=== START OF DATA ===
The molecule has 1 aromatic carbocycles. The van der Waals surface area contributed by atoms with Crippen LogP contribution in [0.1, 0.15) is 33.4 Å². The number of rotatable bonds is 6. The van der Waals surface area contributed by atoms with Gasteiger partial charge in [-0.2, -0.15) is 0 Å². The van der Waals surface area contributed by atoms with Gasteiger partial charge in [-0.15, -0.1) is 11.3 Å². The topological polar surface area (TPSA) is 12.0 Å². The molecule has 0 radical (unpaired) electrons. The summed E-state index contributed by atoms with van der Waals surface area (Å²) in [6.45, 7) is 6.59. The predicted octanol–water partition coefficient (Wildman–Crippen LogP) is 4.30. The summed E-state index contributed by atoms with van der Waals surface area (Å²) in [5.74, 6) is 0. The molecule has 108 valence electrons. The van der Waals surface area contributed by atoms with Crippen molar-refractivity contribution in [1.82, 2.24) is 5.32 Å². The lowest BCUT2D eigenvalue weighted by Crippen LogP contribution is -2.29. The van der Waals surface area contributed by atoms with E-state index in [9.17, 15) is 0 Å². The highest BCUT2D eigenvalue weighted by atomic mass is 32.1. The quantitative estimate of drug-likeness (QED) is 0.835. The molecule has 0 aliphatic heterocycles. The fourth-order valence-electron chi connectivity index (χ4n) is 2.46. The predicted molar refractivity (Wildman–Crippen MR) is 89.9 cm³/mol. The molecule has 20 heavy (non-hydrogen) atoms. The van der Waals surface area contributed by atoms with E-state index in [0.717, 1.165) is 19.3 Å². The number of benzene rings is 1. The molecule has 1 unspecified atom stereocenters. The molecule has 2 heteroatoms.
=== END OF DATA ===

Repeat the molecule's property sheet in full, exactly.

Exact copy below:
The molecule has 1 aromatic carbocycles. The van der Waals surface area contributed by atoms with Crippen LogP contribution in [0.1, 0.15) is 33.4 Å². The number of rotatable bonds is 6. The van der Waals surface area contributed by atoms with Gasteiger partial charge in [-0.2, -0.15) is 0 Å². The van der Waals surface area contributed by atoms with Gasteiger partial charge in [-0.15, -0.1) is 11.3 Å². The topological polar surface area (TPSA) is 12.0 Å². The molecule has 0 radical (unpaired) electrons. The summed E-state index contributed by atoms with van der Waals surface area (Å²) in [6.45, 7) is 6.59. The predicted octanol–water partition coefficient (Wildman–Crippen LogP) is 4.30. The summed E-state index contributed by atoms with van der Waals surface area (Å²) in [5.74, 6) is 0. The molecule has 108 valence electrons. The van der Waals surface area contributed by atoms with Crippen molar-refractivity contribution in [1.82, 2.24) is 5.32 Å². The lowest BCUT2D eigenvalue weighted by Crippen LogP contribution is -2.29. The van der Waals surface area contributed by atoms with E-state index in [9.17, 15) is 0 Å². The highest BCUT2D eigenvalue weighted by atomic mass is 32.1. The quantitative estimate of drug-likeness (QED) is 0.835. The molecule has 0 aliphatic heterocycles. The fourth-order valence-electron chi connectivity index (χ4n) is 2.46. The predicted molar refractivity (Wildman–Crippen MR) is 89.9 cm³/mol. The molecule has 20 heavy (non-hydrogen) atoms. The van der Waals surface area contributed by atoms with E-state index in [0.717, 1.165) is 19.3 Å². The number of benzene rings is 1. The molecule has 1 unspecified atom stereocenters. The molecule has 2 heteroatoms.